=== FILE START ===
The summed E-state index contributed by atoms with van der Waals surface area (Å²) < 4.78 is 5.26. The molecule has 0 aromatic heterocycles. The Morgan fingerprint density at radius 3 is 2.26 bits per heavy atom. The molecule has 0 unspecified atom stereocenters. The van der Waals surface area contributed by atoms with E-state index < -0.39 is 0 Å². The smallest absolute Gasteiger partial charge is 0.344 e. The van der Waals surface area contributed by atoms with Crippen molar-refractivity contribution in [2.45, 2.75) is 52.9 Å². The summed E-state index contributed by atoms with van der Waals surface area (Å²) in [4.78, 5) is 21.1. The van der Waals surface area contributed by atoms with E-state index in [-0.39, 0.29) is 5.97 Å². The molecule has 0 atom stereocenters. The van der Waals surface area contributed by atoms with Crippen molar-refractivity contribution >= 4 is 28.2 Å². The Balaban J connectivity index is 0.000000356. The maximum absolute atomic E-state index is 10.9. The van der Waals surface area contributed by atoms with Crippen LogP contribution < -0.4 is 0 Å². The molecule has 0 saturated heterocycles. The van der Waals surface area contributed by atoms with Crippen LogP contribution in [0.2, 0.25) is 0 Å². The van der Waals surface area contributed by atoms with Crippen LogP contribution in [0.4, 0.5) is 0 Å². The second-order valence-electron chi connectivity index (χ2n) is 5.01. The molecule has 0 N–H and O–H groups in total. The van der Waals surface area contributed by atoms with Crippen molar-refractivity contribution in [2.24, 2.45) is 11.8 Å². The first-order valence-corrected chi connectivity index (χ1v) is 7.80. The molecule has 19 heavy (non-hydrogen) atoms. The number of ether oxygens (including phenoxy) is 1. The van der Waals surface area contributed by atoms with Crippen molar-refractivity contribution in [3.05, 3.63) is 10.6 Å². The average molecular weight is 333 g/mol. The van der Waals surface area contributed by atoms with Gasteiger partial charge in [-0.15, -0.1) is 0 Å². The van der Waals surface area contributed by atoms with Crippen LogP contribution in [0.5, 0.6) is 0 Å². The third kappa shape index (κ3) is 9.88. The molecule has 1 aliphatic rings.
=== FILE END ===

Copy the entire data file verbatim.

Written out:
The summed E-state index contributed by atoms with van der Waals surface area (Å²) < 4.78 is 5.26. The molecule has 0 aromatic heterocycles. The Morgan fingerprint density at radius 3 is 2.26 bits per heavy atom. The molecule has 0 unspecified atom stereocenters. The van der Waals surface area contributed by atoms with E-state index < -0.39 is 0 Å². The smallest absolute Gasteiger partial charge is 0.344 e. The van der Waals surface area contributed by atoms with Crippen molar-refractivity contribution in [2.45, 2.75) is 52.9 Å². The summed E-state index contributed by atoms with van der Waals surface area (Å²) in [4.78, 5) is 21.1. The van der Waals surface area contributed by atoms with E-state index in [-0.39, 0.29) is 5.97 Å². The molecule has 0 atom stereocenters. The van der Waals surface area contributed by atoms with Crippen molar-refractivity contribution >= 4 is 28.2 Å². The Balaban J connectivity index is 0.000000356. The maximum absolute atomic E-state index is 10.9. The van der Waals surface area contributed by atoms with Crippen LogP contribution < -0.4 is 0 Å². The molecule has 0 saturated heterocycles. The van der Waals surface area contributed by atoms with Crippen LogP contribution in [0.2, 0.25) is 0 Å². The van der Waals surface area contributed by atoms with Crippen LogP contribution in [0.4, 0.5) is 0 Å². The second-order valence-electron chi connectivity index (χ2n) is 5.01. The molecule has 0 N–H and O–H groups in total. The van der Waals surface area contributed by atoms with Crippen molar-refractivity contribution in [2.24, 2.45) is 11.8 Å². The first-order valence-corrected chi connectivity index (χ1v) is 7.80. The molecule has 19 heavy (non-hydrogen) atoms. The number of ether oxygens (including phenoxy) is 1. The van der Waals surface area contributed by atoms with Crippen molar-refractivity contribution in [3.05, 3.63) is 10.6 Å². The average molecular weight is 333 g/mol. The van der Waals surface area contributed by atoms with Gasteiger partial charge in [-0.15, -0.1) is 0 Å². The van der Waals surface area contributed by atoms with Crippen LogP contribution in [0.5, 0.6) is 0 Å². The third kappa shape index (κ3) is 9.88. The molecule has 1 aliphatic rings.